“We’ll Always Have Wonderland”

Design by Anasthasia Shilov

Is That Fruity offers biweekly analysis and arbitration of the fruitiness of various pop culture Moments by Zelda Barnz (TC ’25) and Sarah Shapiro (PM ’25).  

We know you’ve heard the news: Taylor Swift’s 10th studio album is coming out (lol) on October 21st. We’re ready to lock ourselves in our dorms and blast Midnights on repeat—alas, we have to trudge through 31 more Swiftless midnights. In the meantime, Taylor leaves us plenty of queercoded content worth examining, so we’ll start with one of her fruitiest.

“Wonderland” begins at the same threshold as the iconic Lewis Caroll novel: a fall down a rabbit hole. This fall launches Alice from the familiar to the unknown—into Wonderland. Falling down a rabbit hole is unintentional, a “wrong turn,” as Taylor calls it. Once you’ve fallen, there is no return to ignorance; Alice can’t “unfind” Wonderland. 

The fall, in this case, is a sexual awakening that leaves Taylor’s protagonist “too in love to think straight.” Though she falls into this awakening, she doesn’t inadvertently fall into Wonderland—she finds it: “We found Wonderland.”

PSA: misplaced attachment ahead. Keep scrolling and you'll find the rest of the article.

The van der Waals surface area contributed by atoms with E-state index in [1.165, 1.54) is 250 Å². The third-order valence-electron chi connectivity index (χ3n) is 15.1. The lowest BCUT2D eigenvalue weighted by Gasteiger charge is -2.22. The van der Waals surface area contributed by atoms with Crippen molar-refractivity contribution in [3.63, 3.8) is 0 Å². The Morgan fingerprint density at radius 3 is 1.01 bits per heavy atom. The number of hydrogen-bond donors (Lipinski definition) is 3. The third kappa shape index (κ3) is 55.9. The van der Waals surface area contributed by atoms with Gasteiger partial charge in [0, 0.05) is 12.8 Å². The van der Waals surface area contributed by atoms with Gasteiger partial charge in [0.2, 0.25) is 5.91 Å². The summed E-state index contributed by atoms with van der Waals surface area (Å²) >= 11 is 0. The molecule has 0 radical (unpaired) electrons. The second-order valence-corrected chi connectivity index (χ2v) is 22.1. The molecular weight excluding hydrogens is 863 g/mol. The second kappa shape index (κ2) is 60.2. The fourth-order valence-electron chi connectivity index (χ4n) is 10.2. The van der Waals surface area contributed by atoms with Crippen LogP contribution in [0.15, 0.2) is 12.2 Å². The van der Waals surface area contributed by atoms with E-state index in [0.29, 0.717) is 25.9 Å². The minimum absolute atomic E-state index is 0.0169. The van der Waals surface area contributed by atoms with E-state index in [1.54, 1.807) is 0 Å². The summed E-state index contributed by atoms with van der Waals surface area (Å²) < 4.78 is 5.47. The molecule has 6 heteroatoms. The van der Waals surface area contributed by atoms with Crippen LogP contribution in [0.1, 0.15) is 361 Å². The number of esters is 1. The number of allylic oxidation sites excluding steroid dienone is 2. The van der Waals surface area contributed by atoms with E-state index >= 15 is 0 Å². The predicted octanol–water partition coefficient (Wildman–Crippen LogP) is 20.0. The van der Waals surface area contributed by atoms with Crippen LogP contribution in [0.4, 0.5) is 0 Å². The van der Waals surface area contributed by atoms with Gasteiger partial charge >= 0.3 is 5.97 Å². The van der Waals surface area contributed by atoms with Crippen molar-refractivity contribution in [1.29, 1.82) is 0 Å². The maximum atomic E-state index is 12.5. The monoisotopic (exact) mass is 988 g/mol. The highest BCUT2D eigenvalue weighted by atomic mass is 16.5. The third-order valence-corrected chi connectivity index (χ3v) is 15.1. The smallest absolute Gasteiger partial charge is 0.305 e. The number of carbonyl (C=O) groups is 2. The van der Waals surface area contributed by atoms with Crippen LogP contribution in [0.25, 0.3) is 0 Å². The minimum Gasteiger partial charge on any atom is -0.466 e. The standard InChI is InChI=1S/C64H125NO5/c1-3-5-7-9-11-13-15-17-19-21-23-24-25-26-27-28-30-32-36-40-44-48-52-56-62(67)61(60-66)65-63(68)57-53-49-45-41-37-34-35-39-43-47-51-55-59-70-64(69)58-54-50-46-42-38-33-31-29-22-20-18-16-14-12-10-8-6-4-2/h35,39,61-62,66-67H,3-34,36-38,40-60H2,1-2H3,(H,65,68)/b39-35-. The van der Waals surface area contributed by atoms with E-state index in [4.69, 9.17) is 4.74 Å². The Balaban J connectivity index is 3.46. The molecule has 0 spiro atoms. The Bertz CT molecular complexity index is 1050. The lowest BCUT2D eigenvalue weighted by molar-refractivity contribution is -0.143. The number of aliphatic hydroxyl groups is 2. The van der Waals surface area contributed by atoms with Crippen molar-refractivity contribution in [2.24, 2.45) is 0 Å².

Just like Alice, the song’s narrator and their love interest lose themselves in a new world as they journey deeper and deeper into the unfamiliar. The unfamiliar becomes a refuge from “strangers watching,” “whispers,” and “talking” at home. Away from speculation and gossip, they are free to discover, explore, and express their sexuality.

Wonderland is fundamentally liberatory. In Wonderland, one is not only permitted but encouraged to “go mad.” This dismissal of norms is celebrated. Wonderland embraces queerness with arms wide open and invigorates the protagonist’s blossoming consciousness of queer desire: “And in the end, in Wonderland, we both went mad.”

But this couldn’t “last forever,” as Taylor regretfully sings—“Don’t you know what becomes of curious minds?” In the real world, heteronormative social conditioning and homophobic legislation quash curiosity and repress subversive self-expression.

And yet, we hold onto Wonderland. Holding onto Wonderland is a way of holding onto ourselves; holding onto a future of unbridled queer joy and liberation; holding onto the hope that someday, we can all freely “go mad.”

Leave a Reply